December 12, 2009

Food Waste Friday, Saturday edition

On most Fridays, I write about our food waste for the week. I've got plenty of reasons why this post is more than a day late, but they don't really matter. Better late than never, right?

So here for your enjoyment is another beautiful photo of the food that went bad this week. I haven't had a photo in awhile, so that's progress. This week we had a bit of arugula, after my husband used most of it on sandwiches. In the container is two roasted carrots that I had forgotten about. And then the dreaded Campbell's cream of mushroom soup. Hmmm.

I rarely use this and usually just keep a can for a last minute emergency. In this case, I used it in tuna casserole, and it tastes fine, but normally I would make another type of sauce that's a little healthier. Anyway, for some reason I used all but a tablespoon or so that was left in this can. And I had absolutely no plan for using it up so there was no way it was going to get eaten.

A plan. That's the best way to avoid food waste, in my experience. Plan your shopping, plan your meals, plan how to use leftovers. If that sounds like a big drag to you (like it does to me), just do a semi-plan. Plan some meals and then have pantry staples. But keep an eye on your leftovers or they'll definitely be forgotten.

Why do I care about wasted food? Because when it goes to the landfill, it creates CO2 and adds to the climate crisis. Plus it wastes a lot of money. Luckily, most of this stuff will go on the compost pile (is cream of mushroom soup okay, does anyone know?). But I'd still rather have a zero waste week.

If you want to find out more about the effect of food waste on the environment, check out Wasted Food. And click here if you want to participate in The Frugal Girl's project of photographing food that goes bad in an effort to waste less.

Are you watching your food waste? How did you do this week? Tell us about it in the Comments section. And if anyone knows whether or not I can compost that soup, let me know.

5 comments:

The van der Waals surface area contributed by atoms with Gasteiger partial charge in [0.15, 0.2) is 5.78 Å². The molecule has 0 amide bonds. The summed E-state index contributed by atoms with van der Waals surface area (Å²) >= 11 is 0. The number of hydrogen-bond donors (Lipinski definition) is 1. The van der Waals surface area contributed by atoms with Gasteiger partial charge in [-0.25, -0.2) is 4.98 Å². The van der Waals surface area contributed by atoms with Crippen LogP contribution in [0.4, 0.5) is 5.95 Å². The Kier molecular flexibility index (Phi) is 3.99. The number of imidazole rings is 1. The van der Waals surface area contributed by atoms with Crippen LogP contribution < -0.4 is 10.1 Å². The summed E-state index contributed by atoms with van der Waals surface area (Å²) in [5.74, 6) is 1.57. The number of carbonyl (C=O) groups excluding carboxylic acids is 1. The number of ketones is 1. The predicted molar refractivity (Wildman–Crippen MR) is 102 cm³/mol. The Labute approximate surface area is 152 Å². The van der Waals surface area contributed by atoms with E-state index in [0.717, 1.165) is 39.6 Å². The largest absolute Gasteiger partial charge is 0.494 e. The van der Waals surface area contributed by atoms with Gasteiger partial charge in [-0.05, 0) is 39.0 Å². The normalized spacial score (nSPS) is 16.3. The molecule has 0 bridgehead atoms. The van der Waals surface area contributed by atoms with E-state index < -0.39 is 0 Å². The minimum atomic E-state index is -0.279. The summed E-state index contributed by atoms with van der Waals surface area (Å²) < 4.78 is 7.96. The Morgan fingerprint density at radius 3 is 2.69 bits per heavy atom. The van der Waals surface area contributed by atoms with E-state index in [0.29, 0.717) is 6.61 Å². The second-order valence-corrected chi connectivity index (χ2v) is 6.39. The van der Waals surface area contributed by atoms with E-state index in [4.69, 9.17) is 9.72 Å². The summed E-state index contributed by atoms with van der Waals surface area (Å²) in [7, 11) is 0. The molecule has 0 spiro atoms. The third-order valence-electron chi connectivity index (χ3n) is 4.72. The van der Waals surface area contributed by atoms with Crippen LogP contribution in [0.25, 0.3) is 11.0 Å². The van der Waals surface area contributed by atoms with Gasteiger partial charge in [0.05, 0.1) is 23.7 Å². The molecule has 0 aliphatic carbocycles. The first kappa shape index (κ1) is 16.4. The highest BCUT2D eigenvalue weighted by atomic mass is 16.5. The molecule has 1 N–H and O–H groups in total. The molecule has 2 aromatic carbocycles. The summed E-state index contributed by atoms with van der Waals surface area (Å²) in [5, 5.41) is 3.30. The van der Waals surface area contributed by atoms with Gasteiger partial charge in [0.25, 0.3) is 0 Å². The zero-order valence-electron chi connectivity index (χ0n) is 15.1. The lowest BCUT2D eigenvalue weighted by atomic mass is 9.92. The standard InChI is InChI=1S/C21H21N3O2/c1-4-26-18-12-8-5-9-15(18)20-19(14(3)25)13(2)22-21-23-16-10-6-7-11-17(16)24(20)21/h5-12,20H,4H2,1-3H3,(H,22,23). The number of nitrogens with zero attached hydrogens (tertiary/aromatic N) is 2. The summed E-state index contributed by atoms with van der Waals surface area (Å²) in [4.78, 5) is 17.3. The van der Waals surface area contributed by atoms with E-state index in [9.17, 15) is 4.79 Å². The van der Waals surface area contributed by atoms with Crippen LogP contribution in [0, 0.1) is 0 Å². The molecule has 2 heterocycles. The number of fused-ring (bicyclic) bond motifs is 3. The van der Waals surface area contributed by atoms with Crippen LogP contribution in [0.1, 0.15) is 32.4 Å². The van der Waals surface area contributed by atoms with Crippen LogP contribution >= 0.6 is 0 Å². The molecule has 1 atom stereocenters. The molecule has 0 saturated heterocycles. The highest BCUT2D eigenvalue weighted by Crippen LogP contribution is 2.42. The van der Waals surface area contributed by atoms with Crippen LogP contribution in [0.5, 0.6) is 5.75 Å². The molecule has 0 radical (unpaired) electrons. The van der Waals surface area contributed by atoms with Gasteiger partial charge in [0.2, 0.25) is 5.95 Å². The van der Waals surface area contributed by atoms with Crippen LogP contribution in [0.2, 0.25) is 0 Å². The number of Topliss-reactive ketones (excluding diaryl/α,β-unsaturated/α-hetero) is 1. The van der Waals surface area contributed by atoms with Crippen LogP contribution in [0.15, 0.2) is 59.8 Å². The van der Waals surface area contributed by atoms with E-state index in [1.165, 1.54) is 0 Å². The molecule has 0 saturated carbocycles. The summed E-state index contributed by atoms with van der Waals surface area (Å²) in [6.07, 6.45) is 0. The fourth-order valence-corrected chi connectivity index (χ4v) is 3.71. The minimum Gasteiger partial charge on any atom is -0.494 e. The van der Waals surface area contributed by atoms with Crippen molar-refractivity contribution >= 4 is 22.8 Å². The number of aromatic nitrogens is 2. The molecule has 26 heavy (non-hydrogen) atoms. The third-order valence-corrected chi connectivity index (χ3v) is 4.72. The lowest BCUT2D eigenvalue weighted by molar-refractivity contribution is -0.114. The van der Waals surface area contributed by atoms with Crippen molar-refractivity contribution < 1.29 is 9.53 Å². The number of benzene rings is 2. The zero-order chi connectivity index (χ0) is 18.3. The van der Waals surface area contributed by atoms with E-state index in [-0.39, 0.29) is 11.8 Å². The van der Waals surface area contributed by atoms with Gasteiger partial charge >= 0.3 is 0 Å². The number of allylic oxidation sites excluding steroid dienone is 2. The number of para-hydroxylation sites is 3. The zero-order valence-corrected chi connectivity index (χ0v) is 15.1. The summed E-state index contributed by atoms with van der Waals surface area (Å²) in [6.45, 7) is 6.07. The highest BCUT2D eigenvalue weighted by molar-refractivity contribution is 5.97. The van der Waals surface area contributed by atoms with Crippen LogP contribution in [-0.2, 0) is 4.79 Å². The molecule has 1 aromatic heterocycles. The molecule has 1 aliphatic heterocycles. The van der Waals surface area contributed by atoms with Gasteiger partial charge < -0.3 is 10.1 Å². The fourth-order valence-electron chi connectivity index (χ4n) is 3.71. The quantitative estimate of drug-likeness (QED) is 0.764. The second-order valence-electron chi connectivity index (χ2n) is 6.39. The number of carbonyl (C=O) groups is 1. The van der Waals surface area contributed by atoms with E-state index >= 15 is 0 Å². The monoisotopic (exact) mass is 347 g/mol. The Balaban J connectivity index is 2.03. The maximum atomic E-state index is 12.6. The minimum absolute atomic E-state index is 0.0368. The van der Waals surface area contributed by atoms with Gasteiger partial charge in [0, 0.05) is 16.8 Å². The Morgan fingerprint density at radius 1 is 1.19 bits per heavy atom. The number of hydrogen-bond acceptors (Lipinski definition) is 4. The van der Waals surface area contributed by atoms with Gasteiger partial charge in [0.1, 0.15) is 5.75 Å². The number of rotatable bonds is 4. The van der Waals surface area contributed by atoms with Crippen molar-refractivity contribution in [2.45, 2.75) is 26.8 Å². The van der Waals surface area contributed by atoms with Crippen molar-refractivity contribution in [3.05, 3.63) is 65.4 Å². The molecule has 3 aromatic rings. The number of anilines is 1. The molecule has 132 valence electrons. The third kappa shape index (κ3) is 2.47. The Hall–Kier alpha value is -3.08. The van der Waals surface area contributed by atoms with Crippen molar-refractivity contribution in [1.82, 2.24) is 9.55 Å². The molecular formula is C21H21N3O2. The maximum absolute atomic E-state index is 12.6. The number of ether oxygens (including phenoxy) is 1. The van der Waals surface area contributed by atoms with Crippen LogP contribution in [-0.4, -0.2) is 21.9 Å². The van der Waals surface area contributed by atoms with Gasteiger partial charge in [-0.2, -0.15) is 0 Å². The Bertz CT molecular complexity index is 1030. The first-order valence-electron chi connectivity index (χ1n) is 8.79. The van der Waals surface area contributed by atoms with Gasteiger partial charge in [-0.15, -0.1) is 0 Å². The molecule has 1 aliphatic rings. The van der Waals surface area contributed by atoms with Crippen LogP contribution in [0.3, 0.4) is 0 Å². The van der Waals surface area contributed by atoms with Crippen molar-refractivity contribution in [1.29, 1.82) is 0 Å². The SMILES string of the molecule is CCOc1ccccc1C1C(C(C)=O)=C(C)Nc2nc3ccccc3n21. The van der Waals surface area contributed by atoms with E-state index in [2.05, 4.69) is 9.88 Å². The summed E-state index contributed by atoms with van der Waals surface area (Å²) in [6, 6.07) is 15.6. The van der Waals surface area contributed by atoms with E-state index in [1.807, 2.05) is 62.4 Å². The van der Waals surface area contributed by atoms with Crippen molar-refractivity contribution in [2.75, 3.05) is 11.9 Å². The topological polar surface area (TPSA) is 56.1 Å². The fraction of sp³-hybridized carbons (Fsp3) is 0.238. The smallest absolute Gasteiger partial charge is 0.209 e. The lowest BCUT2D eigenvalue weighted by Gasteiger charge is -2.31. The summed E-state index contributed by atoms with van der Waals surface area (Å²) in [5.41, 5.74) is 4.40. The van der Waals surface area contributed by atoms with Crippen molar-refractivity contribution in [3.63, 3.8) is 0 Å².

Anonymous said...

I would be cautious about composting the soup. Though I don't know for sure, the salt content in it might not be good for the mix.

Sandi said...

As I understand it, no processed food of any kind should go on a compost pile.

Angela said...

Anonymous and Sandi- Thanks! I put the can back in the refrigerator until I got some feedback, so I will not compost it!

Thanks for commenting!

Julie said...

I end up eating a lot of weird stuff for lunch in order to use something up. Yesterday, I ate what remained of a can of Annie's brand Spaghettios-type pasta with "pretend" meatballs because my son hated it. (It was an "emergency" can from the pantry and he'd never tried that before.) I put a sprinkle of parmesan and a dash of salt and managed to get it down. Ugh. What I do for my kid and my planet!! I used to eat the real Spaghettios practically every day back in the '70's when I was a kid. I shudder to think what that did to me, those processed meatballs from factory cows. There was also half of a tortilla left, which actually made quite a tasty quesadilla with a small bit of cheese. The bad part was, the other half of the tortilla fell on the floor when I was making it, so that one had to go in the compost. Even I, a dedicated food-user-upper, will not eat stuff that fell on the floor or a dirty counter! I was really bummed about it going to waste though.
Thanks Angela, keep inspiring us!

Gayle A. Robison, DVM said...

Any cooked food that you are throwing away should go down your garbage disposal and off to the Hyperion Treatment Plant, where all our Los Angeles sewage goes. Did you know that for over 50 years the biomass aka sludge has been put in huge digesters so the methane aka natural gas can be used to generate electricity in our fair city? Compost your raw produce waste, but send the cooked stuff down the disposal. It will help power Los Angeles. And the spent biomass, the nation's cleanest and safest IIRC, goes to improve soil at a couple of farms in the Central Valley.